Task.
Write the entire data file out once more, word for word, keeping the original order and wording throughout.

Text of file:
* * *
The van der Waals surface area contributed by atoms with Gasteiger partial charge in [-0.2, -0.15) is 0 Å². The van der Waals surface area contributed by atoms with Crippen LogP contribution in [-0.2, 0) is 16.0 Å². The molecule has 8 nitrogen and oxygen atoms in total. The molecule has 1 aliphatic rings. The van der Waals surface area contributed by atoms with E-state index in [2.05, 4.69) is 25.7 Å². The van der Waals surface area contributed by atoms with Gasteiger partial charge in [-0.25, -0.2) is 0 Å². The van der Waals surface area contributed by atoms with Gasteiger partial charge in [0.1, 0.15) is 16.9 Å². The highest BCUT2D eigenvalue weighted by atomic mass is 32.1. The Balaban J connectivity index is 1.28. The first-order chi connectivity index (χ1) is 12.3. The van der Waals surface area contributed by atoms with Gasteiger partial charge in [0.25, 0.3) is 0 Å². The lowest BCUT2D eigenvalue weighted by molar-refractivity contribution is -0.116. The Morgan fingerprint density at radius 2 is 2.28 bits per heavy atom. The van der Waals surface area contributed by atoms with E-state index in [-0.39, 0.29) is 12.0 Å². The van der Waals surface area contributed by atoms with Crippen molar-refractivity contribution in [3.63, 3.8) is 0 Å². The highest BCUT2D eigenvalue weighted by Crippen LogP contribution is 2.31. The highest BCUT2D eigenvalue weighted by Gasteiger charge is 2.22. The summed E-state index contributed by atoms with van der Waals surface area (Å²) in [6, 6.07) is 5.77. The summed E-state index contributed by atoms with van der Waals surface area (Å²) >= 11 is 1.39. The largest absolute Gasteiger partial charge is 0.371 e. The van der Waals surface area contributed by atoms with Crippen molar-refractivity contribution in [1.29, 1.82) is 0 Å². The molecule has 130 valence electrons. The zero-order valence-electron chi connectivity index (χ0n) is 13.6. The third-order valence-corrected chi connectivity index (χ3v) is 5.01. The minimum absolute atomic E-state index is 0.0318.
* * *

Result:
The van der Waals surface area contributed by atoms with Gasteiger partial charge in [-0.2, -0.15) is 0 Å². The van der Waals surface area contributed by atoms with Crippen LogP contribution in [-0.2, 0) is 16.0 Å². The molecule has 8 nitrogen and oxygen atoms in total. The molecule has 1 aliphatic rings. The van der Waals surface area contributed by atoms with E-state index in [2.05, 4.69) is 25.7 Å². The van der Waals surface area contributed by atoms with Gasteiger partial charge in [-0.25, -0.2) is 0 Å². The van der Waals surface area contributed by atoms with Gasteiger partial charge in [0.1, 0.15) is 16.9 Å². The highest BCUT2D eigenvalue weighted by atomic mass is 32.1. The Balaban J connectivity index is 1.28. The first-order chi connectivity index (χ1) is 12.3. The van der Waals surface area contributed by atoms with Gasteiger partial charge in [0.25, 0.3) is 0 Å². The lowest BCUT2D eigenvalue weighted by molar-refractivity contribution is -0.116. The Morgan fingerprint density at radius 2 is 2.28 bits per heavy atom. The van der Waals surface area contributed by atoms with E-state index in [-0.39, 0.29) is 12.0 Å². The van der Waals surface area contributed by atoms with Crippen molar-refractivity contribution in [3.63, 3.8) is 0 Å². The highest BCUT2D eigenvalue weighted by Crippen LogP contribution is 2.31. The highest BCUT2D eigenvalue weighted by Gasteiger charge is 2.22. The summed E-state index contributed by atoms with van der Waals surface area (Å²) in [6, 6.07) is 5.77. The summed E-state index contributed by atoms with van der Waals surface area (Å²) >= 11 is 1.39. The largest absolute Gasteiger partial charge is 0.371 e. The van der Waals surface area contributed by atoms with Crippen molar-refractivity contribution in [1.29, 1.82) is 0 Å². The molecule has 130 valence electrons. The zero-order valence-electron chi connectivity index (χ0n) is 13.6. The third-order valence-corrected chi connectivity index (χ3v) is 5.01. The minimum absolute atomic E-state index is 0.0318.